A Vision We Can All Share (pt. 1 of a series)
Milwaukee is a polarized city in a polarized state. Red and Blue butt heads at every turn: the streetcar; use of TIF to incentivize development; sale of county land and assets; the Park East; the arena; real estate and income tax rates; city vs. suburbs… The dialogue is both exhausting and inefficient, but it is fascinating.
Less vitriol would be better, to be sure. But the polarization reflects disparate perceptions on how to make our great city greater. It may be naive optimism, but I believe that most participants in that dialogue want our city to improve. And we should welcome all perspectives on that endgame as we search for answers.
Compellingly, I believe most people would agree on the basics of where we want Milwaukee to be in 5 years or 10 years or 30 years:
- We should improve our economy and move from low growth to higher growth as a baseline
- We should find efficiency, fiscal stability and responsibility in government in order to improve the return on investment to all taxpayers for the taxes and fees they pay
- We should improve our built environment with buildings that reflect our heritage and that make Milwaukee an even more attractive city for residents and businesses
- We should have an affordable, safe, and efficient transit system that makes our city readily accessible to its residents and to its visitors
- We should protect, enhance, and improve access to our incredible natural resources
- We should be a city in which a broadly diverse population chooses to live, and can afford to live with a high quality of life
- Our cultural base should be growing and thriving
- We should have a public and private educational system that positions our youth to become successful in the future
In short — we should be a city that is deeply attractive to residents, business, and visitors. This should not be a controversial vision.
But realizing that vision is complicated. Metro-Milwaukee has very little job growth (1.9% in 2014, and construction jobs accounted for ~23% of those gained). We have very low population growth (Milwaukee County grew .9% from 2010–2013). In short, our market simply isn’t buttressed by growth that facilitates making substantial investment in infrastructure and services.
The conversations about the path to Milwaukee’s future are clouded by the fact that despite our low economic growth we still are growing, and the private sector is largely doing it. Our downtown boasts a slowly increasing residential population. New developments like Mandel Group’s North End and Wangard’s Avenir are being delivered now, and another 3,500+ units of apartments are planned or proposed — including The Couture and another two luxury apartment towers. Irgens is building an office building, and Northwestern Mutual is too. Hammes has proposed a campus of three office buildings on N. Water St. Johnson Controls has proposed a $500 million!!!! corporate headquarters with 2,000–3,000 employees we could lose to Chicago if the deal can’t be put together. The freshwater sciences are leading a charge toward a new specialization, and substantial development and investment.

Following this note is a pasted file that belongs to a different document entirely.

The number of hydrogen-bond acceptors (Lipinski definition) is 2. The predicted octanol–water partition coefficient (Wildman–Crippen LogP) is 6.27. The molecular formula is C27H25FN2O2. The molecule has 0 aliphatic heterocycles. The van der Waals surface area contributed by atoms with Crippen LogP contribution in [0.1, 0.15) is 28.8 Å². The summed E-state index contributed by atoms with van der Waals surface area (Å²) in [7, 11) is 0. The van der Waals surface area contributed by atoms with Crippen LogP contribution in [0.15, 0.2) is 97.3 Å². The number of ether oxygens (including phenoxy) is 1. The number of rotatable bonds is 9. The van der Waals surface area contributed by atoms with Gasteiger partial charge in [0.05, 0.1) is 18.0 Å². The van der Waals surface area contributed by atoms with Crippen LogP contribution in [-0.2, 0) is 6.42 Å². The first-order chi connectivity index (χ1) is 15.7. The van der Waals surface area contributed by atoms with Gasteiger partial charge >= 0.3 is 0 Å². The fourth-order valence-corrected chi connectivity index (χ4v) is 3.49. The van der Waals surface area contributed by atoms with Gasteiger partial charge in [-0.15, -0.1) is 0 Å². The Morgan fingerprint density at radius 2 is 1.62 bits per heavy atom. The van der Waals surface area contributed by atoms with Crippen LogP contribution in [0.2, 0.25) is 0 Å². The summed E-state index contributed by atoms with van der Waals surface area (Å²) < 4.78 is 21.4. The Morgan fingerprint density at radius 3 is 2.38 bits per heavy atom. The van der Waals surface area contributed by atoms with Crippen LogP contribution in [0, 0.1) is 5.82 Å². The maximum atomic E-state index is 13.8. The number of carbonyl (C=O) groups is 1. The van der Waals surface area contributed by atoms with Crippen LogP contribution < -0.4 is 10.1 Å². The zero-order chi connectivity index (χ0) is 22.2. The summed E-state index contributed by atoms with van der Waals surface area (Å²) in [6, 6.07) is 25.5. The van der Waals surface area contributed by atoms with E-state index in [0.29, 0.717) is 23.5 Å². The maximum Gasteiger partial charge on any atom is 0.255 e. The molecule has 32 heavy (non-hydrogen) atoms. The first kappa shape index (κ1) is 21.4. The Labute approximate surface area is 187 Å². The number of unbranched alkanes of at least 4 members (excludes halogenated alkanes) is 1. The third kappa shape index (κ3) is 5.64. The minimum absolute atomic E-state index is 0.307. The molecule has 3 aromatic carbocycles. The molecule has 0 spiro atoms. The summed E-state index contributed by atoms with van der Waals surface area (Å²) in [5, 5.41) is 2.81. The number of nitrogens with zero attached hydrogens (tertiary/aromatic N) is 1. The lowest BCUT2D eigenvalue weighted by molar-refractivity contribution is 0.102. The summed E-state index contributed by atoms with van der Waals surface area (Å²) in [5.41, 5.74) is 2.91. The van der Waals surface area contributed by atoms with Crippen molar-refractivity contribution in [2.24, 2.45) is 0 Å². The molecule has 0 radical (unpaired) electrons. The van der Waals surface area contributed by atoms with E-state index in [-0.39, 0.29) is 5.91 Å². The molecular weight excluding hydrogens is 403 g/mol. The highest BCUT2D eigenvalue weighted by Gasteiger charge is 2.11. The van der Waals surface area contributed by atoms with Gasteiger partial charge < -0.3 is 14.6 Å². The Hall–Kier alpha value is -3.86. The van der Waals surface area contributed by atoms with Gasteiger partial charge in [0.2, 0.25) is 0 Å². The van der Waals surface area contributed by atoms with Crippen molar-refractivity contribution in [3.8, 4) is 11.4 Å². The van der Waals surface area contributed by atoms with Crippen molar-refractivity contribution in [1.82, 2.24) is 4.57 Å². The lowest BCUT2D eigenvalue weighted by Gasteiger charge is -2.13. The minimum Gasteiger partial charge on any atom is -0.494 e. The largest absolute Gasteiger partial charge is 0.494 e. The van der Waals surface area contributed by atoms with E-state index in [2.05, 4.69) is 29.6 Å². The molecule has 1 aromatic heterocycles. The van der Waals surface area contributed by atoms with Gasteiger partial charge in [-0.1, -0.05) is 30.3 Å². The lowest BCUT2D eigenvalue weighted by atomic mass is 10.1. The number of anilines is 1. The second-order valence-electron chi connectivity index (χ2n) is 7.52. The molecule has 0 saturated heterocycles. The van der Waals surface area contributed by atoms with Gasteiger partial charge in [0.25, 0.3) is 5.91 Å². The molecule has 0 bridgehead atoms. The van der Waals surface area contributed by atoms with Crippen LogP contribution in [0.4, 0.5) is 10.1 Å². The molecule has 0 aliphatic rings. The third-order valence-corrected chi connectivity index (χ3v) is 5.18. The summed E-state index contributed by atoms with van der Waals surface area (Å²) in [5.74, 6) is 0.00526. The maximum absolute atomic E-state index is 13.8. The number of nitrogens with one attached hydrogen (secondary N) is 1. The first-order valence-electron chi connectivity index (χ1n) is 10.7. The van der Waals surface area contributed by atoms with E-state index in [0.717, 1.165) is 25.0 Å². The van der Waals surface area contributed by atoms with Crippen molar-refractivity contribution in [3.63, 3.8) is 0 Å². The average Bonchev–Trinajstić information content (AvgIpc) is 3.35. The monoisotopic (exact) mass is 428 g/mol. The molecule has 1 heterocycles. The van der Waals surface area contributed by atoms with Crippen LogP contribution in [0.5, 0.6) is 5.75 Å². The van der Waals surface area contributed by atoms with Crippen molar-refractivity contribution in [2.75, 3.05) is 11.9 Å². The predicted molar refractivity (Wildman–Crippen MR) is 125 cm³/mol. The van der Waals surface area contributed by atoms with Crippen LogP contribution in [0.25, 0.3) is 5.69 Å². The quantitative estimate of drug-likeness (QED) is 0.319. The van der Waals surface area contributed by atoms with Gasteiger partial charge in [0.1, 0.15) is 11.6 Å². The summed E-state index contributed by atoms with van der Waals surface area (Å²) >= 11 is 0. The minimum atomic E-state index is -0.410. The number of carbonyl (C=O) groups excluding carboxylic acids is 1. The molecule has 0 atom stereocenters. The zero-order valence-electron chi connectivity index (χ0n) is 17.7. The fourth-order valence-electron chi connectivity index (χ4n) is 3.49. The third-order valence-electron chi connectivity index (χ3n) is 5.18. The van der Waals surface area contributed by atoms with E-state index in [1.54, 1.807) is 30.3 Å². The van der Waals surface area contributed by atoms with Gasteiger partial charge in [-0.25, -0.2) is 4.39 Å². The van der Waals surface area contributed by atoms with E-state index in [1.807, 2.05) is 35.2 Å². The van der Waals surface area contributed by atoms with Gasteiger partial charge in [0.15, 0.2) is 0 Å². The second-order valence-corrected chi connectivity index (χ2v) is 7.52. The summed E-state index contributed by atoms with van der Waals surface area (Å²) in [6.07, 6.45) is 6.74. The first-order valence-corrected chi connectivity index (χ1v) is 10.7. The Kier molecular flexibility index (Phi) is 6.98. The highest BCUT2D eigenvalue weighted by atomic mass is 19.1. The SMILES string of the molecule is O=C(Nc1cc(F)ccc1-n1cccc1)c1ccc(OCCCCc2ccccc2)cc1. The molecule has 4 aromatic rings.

All this development activity begs the question: if we are already growing, why do we need to change what we’re doing at all? Isn’t the market solving for its needs? To answer that question, we need to look harder at what’s driving our current growth and consider what the future holds for the drivers of that growth and development.
The Millennials are justifiably getting lots of attention nationally. There are approximately 80 million of them, and they are the largest population bubble in American history. And, in many ways, they are different than generations past. Their relationship with technology is profound. They currently have stronger urban preferences than the X’ers and the Boomers. They hit their formative years after 9/11 and they suffered with their families through the Great Recession.
Milwaukee is not yet a city that attracts outside Millennials in droves. Austin, Denver, Portland — absolutely. It just seems unlikely that 22-year-old recent college grads are sitting with their buddies and saying: “I don’t have a job yet, and I know I can live anywhere, so I’m moving to Milwaukee.” We don’t have an exploding high growth employment sector. We don’t have a nationally acclaimed social scene. We just aren’t that city right now. And, our Millennial population actually decreased by .4% from 2010–2013. So how are the Millennials driving Milwaukee’s growth today?
The answer is simple — household formation. Millennials are finally able to move out of their parents’ homes following the Great Recession. It’s not population growth, but it does allow the market to create new homes for the new households.
In many markets, including metro-Milwaukee, developers and investors have strongly skewed their product offerings to the Millennial Generation. Indeed, these young professionals have a high propensity to rent.
Consider the housing that’s being built downtown right now. A significant number of small one bedrooms and studios are either recently constructed or in the immediate pipeline for development and construction in the next several years. And by small, I mean small: 350–600 square feet. And by a lot, I mean a lot.
It’s easy to understand why those small apartments are dominating the market. Millennials are today’s consumers of that type of housing. We are meeting natural demand. Millennials already want to live downtown. We don’t need to convince them of the benefits. They are low hanging fruit.
There’s more to the story. Consumer preferences are largely moving toward urban amenities. This includes the X’ers and the Boomers. Empty nesters are also drawn to the city. There’s more fuel for urban growth.
But, there’s another cycle coming — and I fear it’s coming like a freight train.